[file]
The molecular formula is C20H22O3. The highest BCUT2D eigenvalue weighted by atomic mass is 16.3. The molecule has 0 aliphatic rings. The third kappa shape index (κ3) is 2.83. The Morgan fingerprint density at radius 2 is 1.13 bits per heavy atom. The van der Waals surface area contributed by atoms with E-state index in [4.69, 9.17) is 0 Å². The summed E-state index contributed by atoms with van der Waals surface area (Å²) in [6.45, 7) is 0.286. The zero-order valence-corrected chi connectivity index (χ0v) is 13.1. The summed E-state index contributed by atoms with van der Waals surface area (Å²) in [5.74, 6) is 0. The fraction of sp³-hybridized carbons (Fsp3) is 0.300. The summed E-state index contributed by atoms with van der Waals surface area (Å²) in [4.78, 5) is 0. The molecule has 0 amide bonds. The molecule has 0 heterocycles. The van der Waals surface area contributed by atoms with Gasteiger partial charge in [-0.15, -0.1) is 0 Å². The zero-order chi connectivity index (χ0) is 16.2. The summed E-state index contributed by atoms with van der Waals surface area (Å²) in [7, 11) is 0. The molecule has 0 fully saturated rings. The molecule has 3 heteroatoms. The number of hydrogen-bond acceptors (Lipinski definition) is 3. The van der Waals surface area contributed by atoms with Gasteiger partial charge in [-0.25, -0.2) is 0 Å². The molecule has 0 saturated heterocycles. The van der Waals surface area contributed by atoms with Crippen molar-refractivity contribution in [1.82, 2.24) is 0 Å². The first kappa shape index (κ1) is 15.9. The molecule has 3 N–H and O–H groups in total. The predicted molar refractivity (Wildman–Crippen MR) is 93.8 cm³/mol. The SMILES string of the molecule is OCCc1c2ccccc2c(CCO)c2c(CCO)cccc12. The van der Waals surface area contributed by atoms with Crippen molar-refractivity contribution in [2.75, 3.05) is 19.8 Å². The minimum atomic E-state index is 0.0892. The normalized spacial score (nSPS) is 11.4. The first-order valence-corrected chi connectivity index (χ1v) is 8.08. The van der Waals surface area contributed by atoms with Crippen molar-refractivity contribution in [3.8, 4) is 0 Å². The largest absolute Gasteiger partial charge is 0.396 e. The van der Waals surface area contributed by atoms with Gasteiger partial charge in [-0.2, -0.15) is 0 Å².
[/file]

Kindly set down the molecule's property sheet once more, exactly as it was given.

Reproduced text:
The molecular formula is C20H22O3. The highest BCUT2D eigenvalue weighted by atomic mass is 16.3. The molecule has 0 aliphatic rings. The third kappa shape index (κ3) is 2.83. The Morgan fingerprint density at radius 2 is 1.13 bits per heavy atom. The van der Waals surface area contributed by atoms with E-state index in [4.69, 9.17) is 0 Å². The summed E-state index contributed by atoms with van der Waals surface area (Å²) in [6.45, 7) is 0.286. The zero-order valence-corrected chi connectivity index (χ0v) is 13.1. The summed E-state index contributed by atoms with van der Waals surface area (Å²) in [5.74, 6) is 0. The fraction of sp³-hybridized carbons (Fsp3) is 0.300. The summed E-state index contributed by atoms with van der Waals surface area (Å²) in [4.78, 5) is 0. The molecule has 0 amide bonds. The molecule has 0 heterocycles. The van der Waals surface area contributed by atoms with Gasteiger partial charge in [-0.15, -0.1) is 0 Å². The zero-order chi connectivity index (χ0) is 16.2. The summed E-state index contributed by atoms with van der Waals surface area (Å²) in [7, 11) is 0. The molecule has 0 fully saturated rings. The molecule has 3 heteroatoms. The number of hydrogen-bond acceptors (Lipinski definition) is 3. The van der Waals surface area contributed by atoms with Gasteiger partial charge in [-0.25, -0.2) is 0 Å². The molecule has 0 saturated heterocycles. The van der Waals surface area contributed by atoms with Crippen molar-refractivity contribution in [1.82, 2.24) is 0 Å². The first kappa shape index (κ1) is 15.9. The molecule has 3 N–H and O–H groups in total. The predicted molar refractivity (Wildman–Crippen MR) is 93.8 cm³/mol. The SMILES string of the molecule is OCCc1c2ccccc2c(CCO)c2c(CCO)cccc12. The van der Waals surface area contributed by atoms with Crippen molar-refractivity contribution in [2.75, 3.05) is 19.8 Å². The minimum atomic E-state index is 0.0892. The normalized spacial score (nSPS) is 11.4. The first-order valence-corrected chi connectivity index (χ1v) is 8.08. The van der Waals surface area contributed by atoms with Crippen molar-refractivity contribution in [3.8, 4) is 0 Å². The largest absolute Gasteiger partial charge is 0.396 e. The van der Waals surface area contributed by atoms with Gasteiger partial charge in [-0.2, -0.15) is 0 Å².